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When pain management with medications or by other conventional means is unsuccessful, interventional nerve blocks can be used to treat certain types of acute and chronic pain. In nerve blocks, a combination anesthetic and steroid solution is injected into nervous tissue to reduce inflammation and block the transmission of pain signals to the brain (Zhou, 2012).
Some nerve blocks target a specific segment of the nervous system known as the sympathetic nervous system. The sympathetic nervous system is involuntarily controlled and contains many neural pathways that communicate pain to the brain; it also controls many ‘fight or flight’ responses from the brain, such as increases in heart rate and pupil dilation, and most importantly, blood vessel constriction.
A Cervical Sympathetic Nerve Block (CSNB), or Stellate Ganglion Block, is an injection which targets clusters of sympathetic nerves, or ganglia, which participate in the communication of pain signals from the head, neck and upper extremities (Zhou, 2012). The CSNB is an important treatment for a condition known as complex regional pain syndrome (CRPS). CRPS affects the extremities with a variety of symptoms including pain, swelling, and skin and bone changes, and most commonly occurs after significantly stressful medical events such as a heart attack or stroke (Sheon & Abdi, 2011). The CSNB has been reported to provide effective pain relief for this condition, and may even help reverse the course of early disease. These nerve blocks have also been used to treat the painful symptoms of shingles and sympathetic dystrophy, as well as increase regional blood flow (Wedel & Horlocker, 2009).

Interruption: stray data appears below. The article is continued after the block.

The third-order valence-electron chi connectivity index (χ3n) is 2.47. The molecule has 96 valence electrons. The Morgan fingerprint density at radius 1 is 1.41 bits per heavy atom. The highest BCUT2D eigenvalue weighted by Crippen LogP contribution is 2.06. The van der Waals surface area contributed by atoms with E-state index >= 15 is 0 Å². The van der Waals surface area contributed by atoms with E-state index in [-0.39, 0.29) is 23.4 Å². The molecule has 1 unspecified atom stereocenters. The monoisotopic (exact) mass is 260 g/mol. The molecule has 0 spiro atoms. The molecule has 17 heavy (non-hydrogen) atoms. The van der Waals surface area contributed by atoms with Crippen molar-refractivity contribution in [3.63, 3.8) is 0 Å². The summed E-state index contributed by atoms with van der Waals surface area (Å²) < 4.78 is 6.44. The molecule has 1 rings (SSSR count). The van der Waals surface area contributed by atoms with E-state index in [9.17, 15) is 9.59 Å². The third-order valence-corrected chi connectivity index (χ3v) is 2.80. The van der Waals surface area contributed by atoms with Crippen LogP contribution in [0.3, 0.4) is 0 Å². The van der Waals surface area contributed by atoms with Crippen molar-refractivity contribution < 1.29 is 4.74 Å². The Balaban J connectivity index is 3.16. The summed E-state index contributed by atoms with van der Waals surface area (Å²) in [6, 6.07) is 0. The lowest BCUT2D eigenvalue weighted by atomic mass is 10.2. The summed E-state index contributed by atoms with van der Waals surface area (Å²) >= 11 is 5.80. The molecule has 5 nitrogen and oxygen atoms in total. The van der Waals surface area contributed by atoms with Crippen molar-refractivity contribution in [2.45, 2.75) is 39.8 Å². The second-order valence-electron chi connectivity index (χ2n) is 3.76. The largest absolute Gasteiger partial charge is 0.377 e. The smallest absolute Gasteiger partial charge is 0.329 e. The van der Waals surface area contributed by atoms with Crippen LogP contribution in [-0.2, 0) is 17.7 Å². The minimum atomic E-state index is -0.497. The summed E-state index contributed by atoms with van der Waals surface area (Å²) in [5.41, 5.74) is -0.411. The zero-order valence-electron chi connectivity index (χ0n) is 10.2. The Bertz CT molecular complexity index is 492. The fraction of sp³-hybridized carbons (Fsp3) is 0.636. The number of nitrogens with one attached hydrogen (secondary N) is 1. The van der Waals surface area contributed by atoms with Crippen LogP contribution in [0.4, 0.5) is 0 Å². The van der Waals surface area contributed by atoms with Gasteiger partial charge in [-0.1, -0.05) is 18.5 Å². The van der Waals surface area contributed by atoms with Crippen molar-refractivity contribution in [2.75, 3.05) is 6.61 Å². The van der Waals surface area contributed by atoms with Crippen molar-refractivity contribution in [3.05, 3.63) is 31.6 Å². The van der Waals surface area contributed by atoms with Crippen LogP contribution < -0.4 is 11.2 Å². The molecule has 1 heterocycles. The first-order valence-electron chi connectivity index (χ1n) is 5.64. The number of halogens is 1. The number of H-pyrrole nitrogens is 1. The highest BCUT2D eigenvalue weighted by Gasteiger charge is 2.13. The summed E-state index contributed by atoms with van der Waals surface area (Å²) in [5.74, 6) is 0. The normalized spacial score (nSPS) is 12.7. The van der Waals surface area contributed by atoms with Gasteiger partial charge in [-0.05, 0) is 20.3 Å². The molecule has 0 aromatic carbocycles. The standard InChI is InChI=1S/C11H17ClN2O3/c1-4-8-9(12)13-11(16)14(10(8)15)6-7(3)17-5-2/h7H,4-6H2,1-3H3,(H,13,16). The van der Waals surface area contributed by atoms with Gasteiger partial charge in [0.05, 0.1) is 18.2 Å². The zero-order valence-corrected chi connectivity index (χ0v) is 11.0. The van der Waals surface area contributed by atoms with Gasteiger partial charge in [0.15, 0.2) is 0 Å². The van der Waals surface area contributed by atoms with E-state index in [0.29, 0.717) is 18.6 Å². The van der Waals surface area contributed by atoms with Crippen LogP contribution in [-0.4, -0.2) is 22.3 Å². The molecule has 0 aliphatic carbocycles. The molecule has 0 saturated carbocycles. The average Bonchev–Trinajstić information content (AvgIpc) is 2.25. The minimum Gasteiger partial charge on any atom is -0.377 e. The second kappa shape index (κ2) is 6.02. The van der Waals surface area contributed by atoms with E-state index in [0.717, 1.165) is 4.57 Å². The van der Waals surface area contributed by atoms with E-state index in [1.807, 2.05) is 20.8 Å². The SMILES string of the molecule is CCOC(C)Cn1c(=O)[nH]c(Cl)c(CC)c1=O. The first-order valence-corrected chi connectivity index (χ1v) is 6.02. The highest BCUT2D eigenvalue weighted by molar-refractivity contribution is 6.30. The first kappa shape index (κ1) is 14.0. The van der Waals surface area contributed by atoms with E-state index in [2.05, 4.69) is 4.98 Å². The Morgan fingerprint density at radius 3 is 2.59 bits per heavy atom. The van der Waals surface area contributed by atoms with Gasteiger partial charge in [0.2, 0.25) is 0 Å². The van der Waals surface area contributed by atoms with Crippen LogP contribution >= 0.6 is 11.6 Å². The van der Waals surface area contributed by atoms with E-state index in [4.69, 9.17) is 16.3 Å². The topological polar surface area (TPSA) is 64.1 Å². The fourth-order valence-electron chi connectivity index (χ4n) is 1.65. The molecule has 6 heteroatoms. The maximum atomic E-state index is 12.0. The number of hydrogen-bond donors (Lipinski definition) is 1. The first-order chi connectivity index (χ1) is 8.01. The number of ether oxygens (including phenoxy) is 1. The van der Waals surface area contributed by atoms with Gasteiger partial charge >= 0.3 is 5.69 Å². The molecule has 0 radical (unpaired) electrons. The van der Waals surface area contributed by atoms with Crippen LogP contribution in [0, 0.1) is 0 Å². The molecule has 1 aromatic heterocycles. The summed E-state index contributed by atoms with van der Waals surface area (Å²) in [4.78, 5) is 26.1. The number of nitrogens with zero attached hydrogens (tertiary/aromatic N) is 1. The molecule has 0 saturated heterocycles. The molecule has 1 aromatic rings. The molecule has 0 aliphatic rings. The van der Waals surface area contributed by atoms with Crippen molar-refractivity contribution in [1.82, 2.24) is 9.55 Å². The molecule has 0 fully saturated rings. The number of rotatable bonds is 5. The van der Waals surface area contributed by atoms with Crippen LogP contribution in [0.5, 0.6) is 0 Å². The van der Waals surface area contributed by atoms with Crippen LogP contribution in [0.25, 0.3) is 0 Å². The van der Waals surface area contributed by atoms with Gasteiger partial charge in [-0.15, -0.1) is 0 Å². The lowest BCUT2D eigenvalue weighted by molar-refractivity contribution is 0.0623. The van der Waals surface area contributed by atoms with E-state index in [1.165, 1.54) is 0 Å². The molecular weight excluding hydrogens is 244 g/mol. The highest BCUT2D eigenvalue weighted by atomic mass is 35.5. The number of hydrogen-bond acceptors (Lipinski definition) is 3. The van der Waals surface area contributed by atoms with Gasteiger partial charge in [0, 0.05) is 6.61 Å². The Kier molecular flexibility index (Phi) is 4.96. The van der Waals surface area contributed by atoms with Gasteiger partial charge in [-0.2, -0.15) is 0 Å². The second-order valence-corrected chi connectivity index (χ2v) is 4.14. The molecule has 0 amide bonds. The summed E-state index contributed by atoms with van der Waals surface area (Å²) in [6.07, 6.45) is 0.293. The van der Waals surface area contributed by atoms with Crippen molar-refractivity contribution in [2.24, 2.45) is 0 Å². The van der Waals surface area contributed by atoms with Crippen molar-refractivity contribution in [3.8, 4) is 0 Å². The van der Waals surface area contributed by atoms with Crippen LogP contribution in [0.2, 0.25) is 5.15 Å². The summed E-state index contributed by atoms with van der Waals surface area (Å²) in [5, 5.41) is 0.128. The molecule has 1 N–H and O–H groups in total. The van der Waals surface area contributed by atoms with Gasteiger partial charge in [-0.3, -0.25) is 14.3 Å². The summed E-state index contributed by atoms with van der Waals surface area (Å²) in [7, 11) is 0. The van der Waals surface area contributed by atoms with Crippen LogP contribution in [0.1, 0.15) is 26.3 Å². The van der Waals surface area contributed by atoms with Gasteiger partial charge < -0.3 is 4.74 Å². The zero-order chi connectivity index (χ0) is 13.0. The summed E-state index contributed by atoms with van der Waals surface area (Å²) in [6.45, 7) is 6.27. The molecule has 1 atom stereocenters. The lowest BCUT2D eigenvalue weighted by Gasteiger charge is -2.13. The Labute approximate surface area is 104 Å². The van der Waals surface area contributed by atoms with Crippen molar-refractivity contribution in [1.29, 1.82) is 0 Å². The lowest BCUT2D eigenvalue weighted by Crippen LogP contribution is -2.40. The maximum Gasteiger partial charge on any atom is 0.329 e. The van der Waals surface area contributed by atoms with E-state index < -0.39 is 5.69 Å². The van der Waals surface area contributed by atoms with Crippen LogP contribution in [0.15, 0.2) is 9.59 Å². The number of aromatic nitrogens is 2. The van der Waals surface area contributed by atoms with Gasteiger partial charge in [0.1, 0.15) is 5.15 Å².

Sympathetic cervical blockade can also be used diagnostically; if CSNB’s provide immediate pain relief following the completion of the sympathetic block, pain specialists can confirm that the chronic pain is sympathetically maintained. If pain relief does not occur, however, it can help point the pain specialist towards a more accurate diagnosis of the cause of chronic neck pain.
The spine is divided into four major regions; the cervical (neck), thoracic (upper back), lumbar (lower back) and sacral (hip/tailbone) regions. 33 vertebrae comprise the spine, divided into five regions: (1) cervical, which are found in the neck closest to the skull (identified as C1-C7), (2) thoracic, found along the upper back (identified as T1-T12), (3) lumbar, found along the lower back (identified as L1-L5), (4) sacral, which are contiguous with the pelvis or hip (identified as S1-S5), and (5) coccygeal, which are fused as the tailbone (Hansen, 2010). The vertebrae themselves are composed of many structures, beginning with a solid, circular body connected to two transverse processes on either side by thin bony structures termed pedicles. The transverse processes can be thought of bony projections toward each side which serve as points for muscle attachment.